Skateboarding Injuries Statistics and How Not to Be One

Skateboarding is a relatively new sport in the history of mankind; and it is also one of the favored activities among teens and young adults. Skateboarding provides physical activity and challenges the body and mind. It also presents a risk of injury.

According to statistics, more than 50,000 of the annual emergency room visits incurred by patients under the age of 19 stem from skateboarding accidents. Fifty-two percent of these patients are younger than 15 years of age, and 85% of them are boys. Finally, 33% of these emergency room visits occur within the first week of taking up the sport.

Because skateboarding is such a popular sport, the idea that we shouldn’t do it can be more than frustrating. There is no need to pack up the board just yet. Instead, boarders can learn ways to reduce their risk of injury so they can enjoy the benefits of this activity, as well as optimal wellness.

Safety Precautions for Skateboarders

  • Age-based supervision. Until skateboarding prowess (and awareness of safety) has been demonstrated, a child should skateboard under the direct supervision of a reliable adult. In most cases, a child is not ready to hop on a board until after the age of five, due to their still-developing musculoskeletal system and motor skills.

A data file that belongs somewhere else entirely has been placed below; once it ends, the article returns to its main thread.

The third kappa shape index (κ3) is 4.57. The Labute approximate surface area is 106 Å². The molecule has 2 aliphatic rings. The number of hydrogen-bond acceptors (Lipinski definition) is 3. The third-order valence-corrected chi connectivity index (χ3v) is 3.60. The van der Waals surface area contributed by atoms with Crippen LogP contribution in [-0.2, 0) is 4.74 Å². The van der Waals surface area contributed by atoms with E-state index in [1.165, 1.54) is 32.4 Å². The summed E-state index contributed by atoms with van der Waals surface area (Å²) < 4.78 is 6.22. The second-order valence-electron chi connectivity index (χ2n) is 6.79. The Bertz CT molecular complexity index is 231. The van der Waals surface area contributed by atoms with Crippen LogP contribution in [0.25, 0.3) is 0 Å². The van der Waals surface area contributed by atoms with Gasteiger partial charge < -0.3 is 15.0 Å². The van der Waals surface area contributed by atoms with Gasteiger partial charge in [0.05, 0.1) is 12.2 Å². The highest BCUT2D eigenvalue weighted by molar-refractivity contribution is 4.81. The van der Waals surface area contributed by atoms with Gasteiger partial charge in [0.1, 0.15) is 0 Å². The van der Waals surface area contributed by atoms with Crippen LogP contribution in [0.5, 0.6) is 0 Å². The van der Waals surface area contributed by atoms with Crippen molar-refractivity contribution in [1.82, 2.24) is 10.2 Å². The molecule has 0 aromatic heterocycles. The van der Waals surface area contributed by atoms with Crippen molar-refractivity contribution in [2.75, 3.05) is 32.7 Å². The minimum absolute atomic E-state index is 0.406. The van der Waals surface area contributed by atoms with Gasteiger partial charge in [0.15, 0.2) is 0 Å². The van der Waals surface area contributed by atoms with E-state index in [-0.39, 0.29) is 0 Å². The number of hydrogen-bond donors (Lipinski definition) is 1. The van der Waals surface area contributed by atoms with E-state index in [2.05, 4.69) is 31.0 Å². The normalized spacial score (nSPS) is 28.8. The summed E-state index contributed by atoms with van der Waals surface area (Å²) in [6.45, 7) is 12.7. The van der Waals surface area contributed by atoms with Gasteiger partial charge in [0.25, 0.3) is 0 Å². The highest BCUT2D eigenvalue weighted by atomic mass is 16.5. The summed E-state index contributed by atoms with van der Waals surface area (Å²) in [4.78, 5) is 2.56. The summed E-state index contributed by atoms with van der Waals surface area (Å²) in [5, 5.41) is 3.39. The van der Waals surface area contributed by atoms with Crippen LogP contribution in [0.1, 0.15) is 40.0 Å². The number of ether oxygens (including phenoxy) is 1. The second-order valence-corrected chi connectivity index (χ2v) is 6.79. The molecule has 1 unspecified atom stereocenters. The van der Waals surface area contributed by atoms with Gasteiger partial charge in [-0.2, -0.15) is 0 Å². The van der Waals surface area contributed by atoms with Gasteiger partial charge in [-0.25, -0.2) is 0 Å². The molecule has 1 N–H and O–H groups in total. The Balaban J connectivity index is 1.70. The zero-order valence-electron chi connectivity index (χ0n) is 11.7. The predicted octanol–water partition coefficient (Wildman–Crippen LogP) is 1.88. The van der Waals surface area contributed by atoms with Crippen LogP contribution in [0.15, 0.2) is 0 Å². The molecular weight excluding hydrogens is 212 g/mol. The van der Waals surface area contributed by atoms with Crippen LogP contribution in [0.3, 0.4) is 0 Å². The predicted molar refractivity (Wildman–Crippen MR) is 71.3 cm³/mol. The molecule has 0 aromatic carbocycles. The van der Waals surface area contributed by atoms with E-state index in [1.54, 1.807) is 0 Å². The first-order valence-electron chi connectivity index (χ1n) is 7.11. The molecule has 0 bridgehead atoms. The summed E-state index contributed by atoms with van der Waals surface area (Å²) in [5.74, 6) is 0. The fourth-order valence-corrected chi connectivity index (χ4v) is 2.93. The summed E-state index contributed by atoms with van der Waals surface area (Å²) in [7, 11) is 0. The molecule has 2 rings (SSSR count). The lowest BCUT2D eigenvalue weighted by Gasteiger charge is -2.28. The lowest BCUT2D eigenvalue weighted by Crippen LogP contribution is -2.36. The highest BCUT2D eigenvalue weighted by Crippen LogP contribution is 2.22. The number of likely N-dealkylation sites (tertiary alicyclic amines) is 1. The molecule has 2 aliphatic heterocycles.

• Staying in line. Skateboarders stay in line by riding within their capabilities. Sure, you’ve got to challenge yourself to grow, but there is no rush to reach the next level. When gaining skill, it is best to take it slow, especially when tricks are involved.
  • Equipment checks. Just like you would check the air in bicycle tires before a long ride, you also want to check your child’s skateboard parts. Are the wheels fully functional – secured to trucks and able to roll smoothly? Is the baseplate tight against the deck? Is the skateboard deck the right size to support the weight of the rider? These are all questions to ask when first purchasing a board in order to maximize safety.
  • Riding environment. We’ll just say it: there is never a safe time to ride alongside a moving vehicle. Skateboarding should take place on an even surface where the potential for collision with people and objects is at a minimum. Also, skateboarding is not an activity to enjoy in the rain or on wet surfaces.
  • Getting into gear. Like skiers and snowboarders, skateboarders need protective gear including slip-resistant shoes, elbow and knee pads, wrist guards, and a helmet.
  • Fall like a pro. There is a trick to falling in such a way that the risk of injury is minimized. Skateboarders need to learn to crouch down if balance is lost, putting their body closer to the grown to reduce impact upon falling. The head should be covered and the elbows tucked. Arms and hands should never be extended to catch oneself.

Guess what! Anyone who skateboards is going to fall at some point, maybe at many points. This is why injury prevention needs to be discussed.

Is there already a question about injury? Call 973-942-1315 for a consultation and diagnostic testing to address existing symptoms.

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